HOME

TheInfoList




Greek mythology is the body of
myth Myth is a folklore genre Folklore is the expressive body of culture shared by a particular group of people; it encompasses the tradition A tradition is a belief A belief is an Attitude (psychology), attitude that something is the ca ...
s originally told by the
ancient Greeks Ancient Greece ( el, Ἑλλάς, Hellás) was a civilization belonging to a period of History of Greece, Greek history from the Greek Dark Ages of the 12th–9th centuries BC to the end of Classical Antiquity, antiquity ( AD 600). This era was ...
, and a
genre Genre () is any form or type of communication Communication (from Latin Latin (, or , ) is a classical language belonging to the Italic languages, Italic branch of the Indo-European languages. Latin was originally spoken in the area aro ...

genre
of
Ancient Greek folkloreAncient Greek folklore consists of the folklore of the Ancient Greece, ancient Greeks. The topic includes genres such as mythology (Greek mythology), legend, and Folklore genre, folktales. According to classicist William Hansen (classicist), William ...
. These stories concern the
origin Origin(s) or The Origin may refer to: Arts, entertainment, and media Comics and manga * , a Wolverine comic book mini-series published by Marvel Comics in 2002 * , a 1999 ''Buffy the Vampire Slayer'' comic book series * , a major ''Judge Dred ...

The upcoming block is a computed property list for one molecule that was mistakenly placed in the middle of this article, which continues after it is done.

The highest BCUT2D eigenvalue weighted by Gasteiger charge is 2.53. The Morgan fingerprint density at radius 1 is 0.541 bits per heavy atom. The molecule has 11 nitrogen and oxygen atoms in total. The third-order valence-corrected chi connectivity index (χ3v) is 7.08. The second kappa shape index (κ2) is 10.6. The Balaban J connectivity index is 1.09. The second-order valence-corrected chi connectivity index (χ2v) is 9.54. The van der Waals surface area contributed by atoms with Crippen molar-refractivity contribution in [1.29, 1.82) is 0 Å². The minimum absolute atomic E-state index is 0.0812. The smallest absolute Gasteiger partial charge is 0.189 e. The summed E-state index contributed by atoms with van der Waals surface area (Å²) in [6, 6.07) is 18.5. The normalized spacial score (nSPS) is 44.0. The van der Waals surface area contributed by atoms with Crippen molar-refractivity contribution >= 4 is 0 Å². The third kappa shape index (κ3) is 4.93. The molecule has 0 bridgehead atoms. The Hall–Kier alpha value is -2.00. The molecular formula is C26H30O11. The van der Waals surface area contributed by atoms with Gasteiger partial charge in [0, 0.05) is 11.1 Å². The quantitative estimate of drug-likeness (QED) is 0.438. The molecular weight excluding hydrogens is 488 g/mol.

and nature of the world, the lives and activities of
deities A deity or god is a supernatural The supernatural encompasses supposed phenomena or entities that are not subject to the laws of nature. This term is attributed to non-physical entities, such as angel An angel is a supernatural ...
,
heroes Heroes or Héroes may refer to: * Hero File:Wilhelm Tell Denkmal Altdorf um 1900.jpeg, upWilliam Tell, a popular folk hero of Switzerland. A hero (heroine in its feminine form) is a real person or a main fictional character who, in the face ...
, and
mythological creatures A legendary or mythological creature, also called fabulous creature and fabulous beast, is a supernatural animal, generally a Hybrid beasts in folklore, hybrid, sometimes part human, whose existence has not or cannot be proven and that is described ...
, and the origins and significance of the ancient Greeks' own
cult In modern English, a cult is a social group In the social sciences, a social group can be defined as two or more people who interact with one another, share similar characteristics, and collectively have a sense of unity. Regardless, soci ...
and
ritual A ritual is a sequence of activities involving gestures, words, actions, or objects, performed according to a set sequence. Rituals may be prescribed by the traditions of a community, including a religious community. Rituals are characterized, ...

ritual
practices. Modern
scholars A scholar is a person who pursues academic and intellectual activities, particularly academics who apply their intellectualism into expertise in an area of Studying, study. A scholar can also be an academic, who works as a professor, teacher, or r ...
study the myths to shed light on the religious and political institutions of ancient Greece, and to better understand the nature of myth-making itself. The Greek myths were initially propagated in an oral-poetic tradition most likely by